Men's Fashion Goes on Holiday in Vacationcore

You don’t have to travel to embrace menswear’s latest trend.

By Theo Coetzer

icture it: A radiant, sunbaked vista populated by men in pleated trousers and recklessly unbuttoned shirts. Some wear tinted lenses and well-traveled Panama hats. Their feet are covered in exotic footwear: espadrilles, huaraches, and Belgian loafers. Look carefully and you might catch the flash of a chain bracelet, a vintage signet ring, or a length of silk draped inside the collar of a summer jacket.

There’s a certain bygone charm animating every outfit in sight. It’s like something taken straight out of Plein Solei (known to American audiences as Purple Noon) or The Talented Mr. Ripley. Each ensemble looks classic and considered while also being touched by a louche, reckless charm — a kind of studied carelessness that the Italians know as “sprezzatura.”

You would be forgiven for mistaking such a scene for one documented decades ago in some glamorous and exotic locale; a postcard sent from a faraway place in a nearly-forgotten time. Instead, it’s a snapshot of the most recent trend in menswear, one that is as likely to show up at your favorite restaurant or neighborhood coffee shop as it was in the French Riviera and Amalfi Coast of old.

This is Vacationcore and you don’t need to set foot on a plane — or a time machine — to embrace it.

Understanding Vacationcore is simple enough. It’s all about embodying the spirit of going on holiday without the inconvenience of actually leaving your zip code. Aesthetically it exists at the intersection of timeless elegance and off-duty comfort. Simply imagine yourself as a midcentury jet-setter bound for a balmy Mediterranean locale, although happily without the cost of airfare and the jeopardy of relying on sunscreen from the 1960s. All that you really need is the wardrobe, which can be gotten simply enough.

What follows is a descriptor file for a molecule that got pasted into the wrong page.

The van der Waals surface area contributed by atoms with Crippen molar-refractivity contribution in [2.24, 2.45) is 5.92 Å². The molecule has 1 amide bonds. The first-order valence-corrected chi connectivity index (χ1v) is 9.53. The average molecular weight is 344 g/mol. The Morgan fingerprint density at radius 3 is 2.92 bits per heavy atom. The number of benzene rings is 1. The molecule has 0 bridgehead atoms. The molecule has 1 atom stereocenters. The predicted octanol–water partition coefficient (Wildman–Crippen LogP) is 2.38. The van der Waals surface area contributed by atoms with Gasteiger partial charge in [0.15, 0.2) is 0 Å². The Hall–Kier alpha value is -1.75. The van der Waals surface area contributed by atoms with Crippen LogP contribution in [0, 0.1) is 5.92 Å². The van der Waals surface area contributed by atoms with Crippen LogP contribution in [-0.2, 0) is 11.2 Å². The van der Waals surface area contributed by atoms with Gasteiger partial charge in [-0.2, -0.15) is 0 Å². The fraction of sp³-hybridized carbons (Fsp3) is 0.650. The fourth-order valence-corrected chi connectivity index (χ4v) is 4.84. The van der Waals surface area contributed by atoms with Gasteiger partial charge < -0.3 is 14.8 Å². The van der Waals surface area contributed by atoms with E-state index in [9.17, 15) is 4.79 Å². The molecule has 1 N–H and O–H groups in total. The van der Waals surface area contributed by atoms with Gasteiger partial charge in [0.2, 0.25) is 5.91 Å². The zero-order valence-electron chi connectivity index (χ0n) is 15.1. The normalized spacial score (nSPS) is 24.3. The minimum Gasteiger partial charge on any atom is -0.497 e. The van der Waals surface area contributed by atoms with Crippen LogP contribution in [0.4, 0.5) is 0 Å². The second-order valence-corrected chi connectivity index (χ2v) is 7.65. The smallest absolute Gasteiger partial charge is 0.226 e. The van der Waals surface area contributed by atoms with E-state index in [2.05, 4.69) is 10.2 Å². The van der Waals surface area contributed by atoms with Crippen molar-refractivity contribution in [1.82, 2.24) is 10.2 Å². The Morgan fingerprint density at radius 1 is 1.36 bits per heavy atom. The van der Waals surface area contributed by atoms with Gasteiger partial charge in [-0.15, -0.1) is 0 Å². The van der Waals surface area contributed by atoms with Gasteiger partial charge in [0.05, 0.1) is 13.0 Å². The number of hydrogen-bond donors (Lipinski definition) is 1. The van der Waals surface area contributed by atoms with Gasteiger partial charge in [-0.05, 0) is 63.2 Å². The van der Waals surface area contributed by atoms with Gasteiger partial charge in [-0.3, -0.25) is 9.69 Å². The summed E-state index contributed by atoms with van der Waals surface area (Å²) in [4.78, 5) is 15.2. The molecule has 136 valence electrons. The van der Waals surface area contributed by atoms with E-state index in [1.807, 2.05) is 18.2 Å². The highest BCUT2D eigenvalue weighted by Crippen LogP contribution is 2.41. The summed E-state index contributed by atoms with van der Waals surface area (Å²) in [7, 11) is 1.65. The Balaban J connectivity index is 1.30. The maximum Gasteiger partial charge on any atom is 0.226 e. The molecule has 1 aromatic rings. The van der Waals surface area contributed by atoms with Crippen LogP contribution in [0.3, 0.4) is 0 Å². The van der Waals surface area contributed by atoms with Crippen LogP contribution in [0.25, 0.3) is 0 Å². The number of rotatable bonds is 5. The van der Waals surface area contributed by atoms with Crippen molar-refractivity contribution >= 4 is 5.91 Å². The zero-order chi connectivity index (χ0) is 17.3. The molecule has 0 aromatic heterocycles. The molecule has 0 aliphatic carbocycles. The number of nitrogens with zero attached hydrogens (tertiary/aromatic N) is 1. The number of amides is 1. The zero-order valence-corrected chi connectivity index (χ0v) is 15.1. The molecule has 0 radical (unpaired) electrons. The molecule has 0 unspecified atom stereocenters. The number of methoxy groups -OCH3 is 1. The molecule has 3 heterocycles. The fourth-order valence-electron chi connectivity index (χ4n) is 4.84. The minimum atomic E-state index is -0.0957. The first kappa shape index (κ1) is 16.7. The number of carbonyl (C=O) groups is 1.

From left: Scott Fraser Collection Gaucho Trousers,, £254; Casalantic Mogador Shorts,, €130; Peplor M29 Swim Trunks,, $91

To join the Vacationcore crew, you want your clothes to show some old-world flair by way of present-day comfort. Think natural fibers, earthy tones, and looser fits. Ideally, you want your trousers to have a high rise and a wide leg. In terms of footwear, forego the flip-flops and slides for a more classic set of woven leather sandals. If you’re looking to wear tailoring, go for something in linen, cotton, or tropical wool.

From left: OAS Happy Golfer Viscose Shirt,, €100; Bryceland's Towel Shirt,, HKD1,880; The Anthology Cuban Camp Collar Shirt,, $230

And for your shirts — the real nexus of the Vacationcore aesthetic — opt for camp collars, natty knits, or Hawaiian prints. Please note, however, that shirts with buttons on them should be left as open as circumstances allow. If this causes any concern, simply throw on a light tank top underneath, ideally with a chain necklace or a nice pendant to go with it.

From left: Albert Verona Safari Jacket,, £350; Colhay’s Breton Stripe Cashmere Cotton Sweater,, £295; Spier & Mackay Linen Sport Coat,, $328